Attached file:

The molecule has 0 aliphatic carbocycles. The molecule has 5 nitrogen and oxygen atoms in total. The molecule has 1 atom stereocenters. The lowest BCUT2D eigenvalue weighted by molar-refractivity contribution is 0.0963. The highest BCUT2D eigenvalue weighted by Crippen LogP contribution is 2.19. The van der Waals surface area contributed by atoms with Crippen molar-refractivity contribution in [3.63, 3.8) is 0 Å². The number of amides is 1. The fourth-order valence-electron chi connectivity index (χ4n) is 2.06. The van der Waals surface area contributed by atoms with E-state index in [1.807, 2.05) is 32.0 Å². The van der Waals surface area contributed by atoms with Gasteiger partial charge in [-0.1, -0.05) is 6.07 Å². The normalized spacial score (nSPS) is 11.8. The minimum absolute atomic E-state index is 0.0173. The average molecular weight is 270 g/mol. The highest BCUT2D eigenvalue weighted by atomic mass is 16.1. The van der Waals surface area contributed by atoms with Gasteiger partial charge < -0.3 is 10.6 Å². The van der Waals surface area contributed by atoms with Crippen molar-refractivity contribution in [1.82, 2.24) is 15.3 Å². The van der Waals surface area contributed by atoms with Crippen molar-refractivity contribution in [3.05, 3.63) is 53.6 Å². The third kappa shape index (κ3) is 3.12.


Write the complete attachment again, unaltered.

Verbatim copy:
The molecule has 0 aliphatic carbocycles. The molecule has 5 nitrogen and oxygen atoms in total. The molecule has 1 atom stereocenters. The lowest BCUT2D eigenvalue weighted by molar-refractivity contribution is 0.0963. The highest BCUT2D eigenvalue weighted by Crippen LogP contribution is 2.19. The van der Waals surface area contributed by atoms with Crippen molar-refractivity contribution in [3.63, 3.8) is 0 Å². The number of amides is 1. The fourth-order valence-electron chi connectivity index (χ4n) is 2.06. The van der Waals surface area contributed by atoms with E-state index in [1.807, 2.05) is 32.0 Å². The van der Waals surface area contributed by atoms with Gasteiger partial charge in [-0.1, -0.05) is 6.07 Å². The normalized spacial score (nSPS) is 11.8. The minimum absolute atomic E-state index is 0.0173. The average molecular weight is 270 g/mol. The highest BCUT2D eigenvalue weighted by atomic mass is 16.1. The van der Waals surface area contributed by atoms with Gasteiger partial charge < -0.3 is 10.6 Å². The van der Waals surface area contributed by atoms with Crippen molar-refractivity contribution in [1.82, 2.24) is 15.3 Å². The van der Waals surface area contributed by atoms with Crippen molar-refractivity contribution in [3.05, 3.63) is 53.6 Å². The third kappa shape index (κ3) is 3.12.